Lepospondyli & Lissamphibia: The pattern of the jugal in lepospondyls is generally conservative, more or less like Acanthostega except that the jugal finally reaches the ventral margin of the skull in some forms, such as the microsaurs Hapsidopareion and Rhynchonkos and the Nectridia. (Carroll 1988) A "normal" jugal is present also in the Early Jurassic gymnophionan Eocecilia. Jenkins & Walsh (1993). However in the Late Jurassic Karaurus, an early salamander, and in all later Lissamphibia, the jugal is usually absent altogether. While the details are obscure, to us at least, this development may relate to the development of specialized structures to project the tongue, with emargination of the ventral skull margin to accommodate the necessary musculature.
Reptiliomorpha: Here, again, the conservative basal stock maintains the traditional form, but the jugal increasingly tends to separate the maxilla and quadratojugal along the ventral rim of the skull. This is particularly significant because it brings the jugal into contact with the ectopterygoids, giving the jugal at least a peripheral palatal role. As we will see, this has sometimes resulted in a more frank expression of the jugal on the palate. With the introduction of fenestration in the amniote skull, the jugal begins to adopt the triradiate form in which it is commonly found in Mesozoic and Cenozoic tetrapods*.
Anapsida: Many of the more bizarre members of this group, such as the Lanthanosuchidae and Pareiasauria had widely flaring jugals. Turtles seem to have gone almost the other direction. Turtles lack the ectopterygoid bone and have a large medially directed process of the jugal bone. The patterns of skull emargination in the turtles are so varied, that it is difficult to make generalizations, but there are certainly unique arrangements in this group. For example, in the Podcnemoidae, the jugal makes contact with the parietal, the postorbital being very reduced. Gaffney & Meylan (1988). In the Cryptodira, the jugal is a relatively flat bone along the ventral margin of the skull between the maxilla and the quadratojugal.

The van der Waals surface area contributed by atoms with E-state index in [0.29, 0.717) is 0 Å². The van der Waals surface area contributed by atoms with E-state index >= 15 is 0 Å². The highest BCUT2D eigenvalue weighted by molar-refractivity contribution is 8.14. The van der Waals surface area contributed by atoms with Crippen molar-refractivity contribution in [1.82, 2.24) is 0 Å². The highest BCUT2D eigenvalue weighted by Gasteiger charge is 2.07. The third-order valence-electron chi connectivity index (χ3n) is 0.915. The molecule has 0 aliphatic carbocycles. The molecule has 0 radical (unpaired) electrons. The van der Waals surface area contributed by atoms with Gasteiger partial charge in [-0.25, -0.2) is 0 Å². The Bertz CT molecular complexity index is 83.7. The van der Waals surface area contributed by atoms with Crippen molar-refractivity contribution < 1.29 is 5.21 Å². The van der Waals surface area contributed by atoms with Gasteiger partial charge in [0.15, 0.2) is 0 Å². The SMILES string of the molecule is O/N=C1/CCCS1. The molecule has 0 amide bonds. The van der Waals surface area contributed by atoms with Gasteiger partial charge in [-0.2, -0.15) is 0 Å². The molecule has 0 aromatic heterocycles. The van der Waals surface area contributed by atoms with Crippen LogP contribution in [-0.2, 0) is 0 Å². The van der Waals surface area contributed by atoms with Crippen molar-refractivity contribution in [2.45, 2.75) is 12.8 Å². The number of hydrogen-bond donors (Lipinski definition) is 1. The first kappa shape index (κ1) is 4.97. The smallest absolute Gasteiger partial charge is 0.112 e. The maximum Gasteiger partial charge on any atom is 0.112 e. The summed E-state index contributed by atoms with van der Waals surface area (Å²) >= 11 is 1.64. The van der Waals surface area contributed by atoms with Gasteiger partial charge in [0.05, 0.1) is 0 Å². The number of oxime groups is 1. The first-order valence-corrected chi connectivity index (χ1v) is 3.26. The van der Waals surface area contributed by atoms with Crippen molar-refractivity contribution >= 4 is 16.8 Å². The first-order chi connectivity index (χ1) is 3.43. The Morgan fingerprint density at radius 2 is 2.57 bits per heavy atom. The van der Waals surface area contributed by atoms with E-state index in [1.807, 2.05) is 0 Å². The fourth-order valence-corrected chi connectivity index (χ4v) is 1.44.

Eureptilia: Among the eureptiles, the jugal adopts its conventional, triradiate form and becomes quite resistant to change. This (for once) is consistent with the hypothesis we posited in connection with the premaxilla, i.e. that a dermal bone which acquires specialized relationships with different parts of the skull becomes fixed in form. This is not quite correct, but the exception seems to prove the rule. Among Lepidosauriformes, particularly the Squamata, the lower temporal bar tends to be lost, the result being that the jugal is freed from its contact with the quadratojugal and the posterior process is lost. Caldwell & Lee (1997). This liberates the jugal to begin behaving strangely, which it does. So, for example, the jugal of the Anguoidea meets the squamosal above the lower temporal fenestra. Perhaps more typically, as in snakes, the jugal is simply lost.
Archosauromorpha: The archosoauromorpha are very conservative indeed, which is scarcely surprising, since the addition of an antorbital fenestra makes the jugal effective tetraradiate. Another fairly constant character of the archosauromorphs is the long scarf joint between the jugal and quadratojugal, as shown in the image of Riojasuchus. A similar joint developes between the jugal and postorbital, giving some degree of mobility to both the posterior and dorsal processes.